Cocktail Recipe: Sazerac

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If you are a whiskey lover like me, you may have had the pleasure of enjoying a Sazerac at some point in your life. The Sazerac is an old-fashioned cocktail from pre-Civil War New Orleans; it’s a combination of Rye whiskey, Absinthe, water, bitters, sugar & lemon. This highly aromatic, spiritous cocktail is complex, balanced, slightly spicy and extremely delicious when prepared correctly. It’s very important to follow the recipe precisely – being sure to measure your ingredients – when making this drink. It can easily fall out of balance. I’ve had more bad Sazeracs than good ones when ordering them at a bar or restaurant.

There are several variations of this cocktail and you might see it made with Cognac instead of Rye, or with different kinds of bitters. Traditionally it’s made just with Peychaud’s bitters, but I like to add a little dash of Angostura bitters to provide another layer of complexity. One other important factor, I believe, is using the most minuscule amount of Absinthe as possible. The flavor and aroma of Absinthe is so strong that it can easily overpower the drink.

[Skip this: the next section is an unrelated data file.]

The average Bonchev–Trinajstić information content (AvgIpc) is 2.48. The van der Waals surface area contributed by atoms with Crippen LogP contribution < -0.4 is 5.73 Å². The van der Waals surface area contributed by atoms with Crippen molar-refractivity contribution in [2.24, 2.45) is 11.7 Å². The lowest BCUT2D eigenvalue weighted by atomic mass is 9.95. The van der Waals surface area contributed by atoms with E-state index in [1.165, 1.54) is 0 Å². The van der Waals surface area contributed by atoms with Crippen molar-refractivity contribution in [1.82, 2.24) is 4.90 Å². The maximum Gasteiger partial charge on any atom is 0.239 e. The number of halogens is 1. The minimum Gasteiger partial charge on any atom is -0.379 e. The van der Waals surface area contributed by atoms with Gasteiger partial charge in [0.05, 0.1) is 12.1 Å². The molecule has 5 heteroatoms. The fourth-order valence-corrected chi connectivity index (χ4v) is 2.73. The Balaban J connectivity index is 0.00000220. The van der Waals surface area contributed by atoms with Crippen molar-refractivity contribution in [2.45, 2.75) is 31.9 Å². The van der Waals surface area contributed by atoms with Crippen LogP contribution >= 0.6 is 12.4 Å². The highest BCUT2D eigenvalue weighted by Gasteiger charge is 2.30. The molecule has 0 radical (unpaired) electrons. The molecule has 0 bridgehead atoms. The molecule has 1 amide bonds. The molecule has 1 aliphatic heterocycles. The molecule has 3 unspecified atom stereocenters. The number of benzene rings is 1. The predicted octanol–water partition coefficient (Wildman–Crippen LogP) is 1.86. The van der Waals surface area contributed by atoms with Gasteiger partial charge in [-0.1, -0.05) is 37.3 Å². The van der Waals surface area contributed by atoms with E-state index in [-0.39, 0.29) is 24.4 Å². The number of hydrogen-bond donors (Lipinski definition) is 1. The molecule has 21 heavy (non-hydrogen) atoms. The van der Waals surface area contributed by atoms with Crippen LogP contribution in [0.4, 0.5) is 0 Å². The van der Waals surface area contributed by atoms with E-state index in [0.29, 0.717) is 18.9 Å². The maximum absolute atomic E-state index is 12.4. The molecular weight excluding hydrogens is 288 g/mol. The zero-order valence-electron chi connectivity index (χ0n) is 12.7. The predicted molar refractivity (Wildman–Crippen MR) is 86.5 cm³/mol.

OLYMPUS DIGITAL CAMERAThe leading principle behind this cocktail is not necessarily the ingredients, but how it’s prepared. Instead of a cocktail shaker, you use two chilled glasses equal in size; one for mixing the cocktail, the other for ‘rinsing’ with Absinthe and serving. The method is described in detail below. One thing I would like to point out is that instead of ‘rinsing’ the serving glass, I use a little perfume-type bottle filled with Absinthe to spray the inside of the glass with. A really wonderful bartender I met in Austin was kind enough to give me one when I marveled at his as he was making me a Sazerac. It’s pure genius.

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(adapted from chow.com)

Tools:
Two small, chilled glasses (I use scotch glasses)
Vegetable Peeler
Cocktail Strainer
Muddler (I use the blunt end of a chopstick)
Jigger

Ingredients:
(makes one cocktail)
1.5 oz Rye Whiskey (I like Bulliet, it’s inexpensive and perfect for this drink)
Absinthe (I use St. George, duh)
2 Dashes Peychaud’s Bitters
1 Dash Angostura Bitters
1 Sugar Cube
Lemon Twist
Splash of Water

Method:
Chill both of your glasses, one filled with ice.
Drop the sugar cube into the chilled glass with no ice.
Add just enough water to moisten the sugar cube.
Add 2 dashes Peychaud’s bitters & 1 dash Angostura bitters & muddle the sugar cube.
Measure and pour 1.5 oz. rye whiskey into the glass.
Add a few ice cubes to the glass and stir gently for 10 seconds.
Empty ice cubes from the second chilled glass.
Add the smallest amount of Absinthe, swirl around the glass, and dump the excess out (or use a spritzer like I did).
Strain the mixture from Glass #1 into the Absinthe-washed Glass #2.
Peel the zest of a lemon over the glass, twist the zest over the glass, and wipe around the rim.
Discard the lemon twist & enjoy your cocktail.

If you made it right, this cocktail should be lemony, anisey, oaky and spicy all at once. It’s truly a gentleman’s drink, or gentlelady’s drink in my case. Enjoy!